Five 2018 Year-End Tax Planning Opportunities for Businesses

By Jason S. Palmisano

November 16, 2018

As the year concludes, the focus for many business owners turns to tax planning given the numerous changes in the tax law under the Tax Cuts and Jobs Act of 2017 (TCJA). Here are five year-end tax planning considerations for business owners:

1. The allowable deduction for businesses under Internal Revenue Code Section 179 for the full purchase price of qualifying equipment and/or software purchased during 2018 increased from $500,000 to $1 million. The allowable deduction now begins to phase out, dollar for dollar, once total asset purchases reach $2.5 million. And, qualified asset purchases (which now includes purchased new or used property) made after September 27, 2017 may qualify for 100 percent bonus depreciation. These increases could prove valuable to businesses seeking to expand.

2. Consider converting to a C corporation. The TCJA permanently decreased the top C corp tax rate from 35 percent to 21 percent. However, keep in mind the effect of double taxation applicable to C corps, which occurs when C corp owners are taxed on the dividend income received from the entity – income that’s already been taxed at the C corp level.

3. Review tax-attribute carryovers, such as net operating losses, capital losses, tax credits, and charitable contributions to determine if any are expiring and to what extent they can be used in 2018. The net operating loss (NOL) deduction for NOLs arising in 2018 is now limited to 80 percent of taxable income. Under previous law, NOLs could be carried back two years and forward 20 but TCJA eliminates NOL carrybacks and allows unused NOLs to be carried forward indefinitely.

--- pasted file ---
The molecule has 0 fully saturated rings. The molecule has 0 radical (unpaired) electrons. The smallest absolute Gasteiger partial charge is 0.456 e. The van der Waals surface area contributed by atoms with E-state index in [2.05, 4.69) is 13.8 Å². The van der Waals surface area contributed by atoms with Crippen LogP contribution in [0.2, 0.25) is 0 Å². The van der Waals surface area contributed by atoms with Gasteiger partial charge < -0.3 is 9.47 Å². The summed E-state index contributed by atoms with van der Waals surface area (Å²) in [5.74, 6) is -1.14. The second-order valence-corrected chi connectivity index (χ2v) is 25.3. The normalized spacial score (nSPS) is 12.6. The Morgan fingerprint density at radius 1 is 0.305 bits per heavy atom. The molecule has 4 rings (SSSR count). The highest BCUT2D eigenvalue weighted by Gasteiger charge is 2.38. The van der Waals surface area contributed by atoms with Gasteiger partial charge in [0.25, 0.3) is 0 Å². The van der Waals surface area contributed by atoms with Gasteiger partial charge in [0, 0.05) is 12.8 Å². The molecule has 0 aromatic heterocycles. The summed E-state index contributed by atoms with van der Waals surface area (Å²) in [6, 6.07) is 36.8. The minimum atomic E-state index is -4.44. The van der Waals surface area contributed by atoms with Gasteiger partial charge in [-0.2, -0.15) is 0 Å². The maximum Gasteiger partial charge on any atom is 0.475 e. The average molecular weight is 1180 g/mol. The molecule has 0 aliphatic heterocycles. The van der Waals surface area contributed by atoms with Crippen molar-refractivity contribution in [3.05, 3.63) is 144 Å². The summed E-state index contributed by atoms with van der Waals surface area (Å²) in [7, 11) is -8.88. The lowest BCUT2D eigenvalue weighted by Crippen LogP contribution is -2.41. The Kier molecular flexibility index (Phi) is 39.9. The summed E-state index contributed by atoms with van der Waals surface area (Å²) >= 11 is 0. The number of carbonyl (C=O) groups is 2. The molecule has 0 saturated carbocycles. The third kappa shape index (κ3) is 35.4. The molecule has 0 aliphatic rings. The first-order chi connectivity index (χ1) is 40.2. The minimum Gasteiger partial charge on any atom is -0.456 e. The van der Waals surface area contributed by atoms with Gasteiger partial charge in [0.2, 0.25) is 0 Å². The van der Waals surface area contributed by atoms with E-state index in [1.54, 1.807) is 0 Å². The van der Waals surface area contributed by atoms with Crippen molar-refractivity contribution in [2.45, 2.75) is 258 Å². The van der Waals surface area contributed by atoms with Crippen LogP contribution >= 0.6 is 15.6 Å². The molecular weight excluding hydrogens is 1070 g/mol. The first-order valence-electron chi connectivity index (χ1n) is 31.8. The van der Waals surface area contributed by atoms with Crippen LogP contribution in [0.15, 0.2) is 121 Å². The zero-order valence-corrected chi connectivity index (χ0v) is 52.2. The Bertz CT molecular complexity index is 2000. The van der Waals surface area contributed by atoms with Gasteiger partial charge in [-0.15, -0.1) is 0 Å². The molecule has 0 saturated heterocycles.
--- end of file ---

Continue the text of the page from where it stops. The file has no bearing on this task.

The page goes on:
4. Pass-through entity owners such as partnerships, S-Corps or sole proprietorships may be entitled to a maximum 20% deduction of domestic “qualified business income.” The deduction reduces taxable income, not adjusted gross income, and eligible taxpayers are entitled to the deduction whether or not they itemize. S-Corp shareholders should determine their eligibility for the 20% qualified business income deduction and then review year-end compensation to distribute business profits, as well as meet 2018 estimated tax requirements through final income tax withholdings.

5. Cash basis taxpayers may accelerate deductions by prepaying certain expenses before year-end. Also, credit card charges incurred before year-end may be deducted in 2018 and paid in 2019.

There are over 130 new tax provisions in the TCJA. Business owners are faced with the opportunity and challenge of maximizing their tax benefits under the new law. PLDO attorneys are well versed in tax law, wealth management and asset protection, and other business planning strategies. For assistance, please contact Attorney Jason S. Palmisano at 561-362-2034 or email

Disclaimer: This blog post is for informational purposes only. This blog is not legal advice and you should not use or rely on it as such. By reading this blog or our website, no attorney-client relationship is created. We do not provide legal advice to anyone except clients of the firm who have formally engaged us in writing to do so. This blog post may be considered attorney advertising in certain jurisdictions. The jurisdictions in which we practice license lawyers in the general practice of law, but do not license or certify any lawyer as an expert or specialist in any field of practice.

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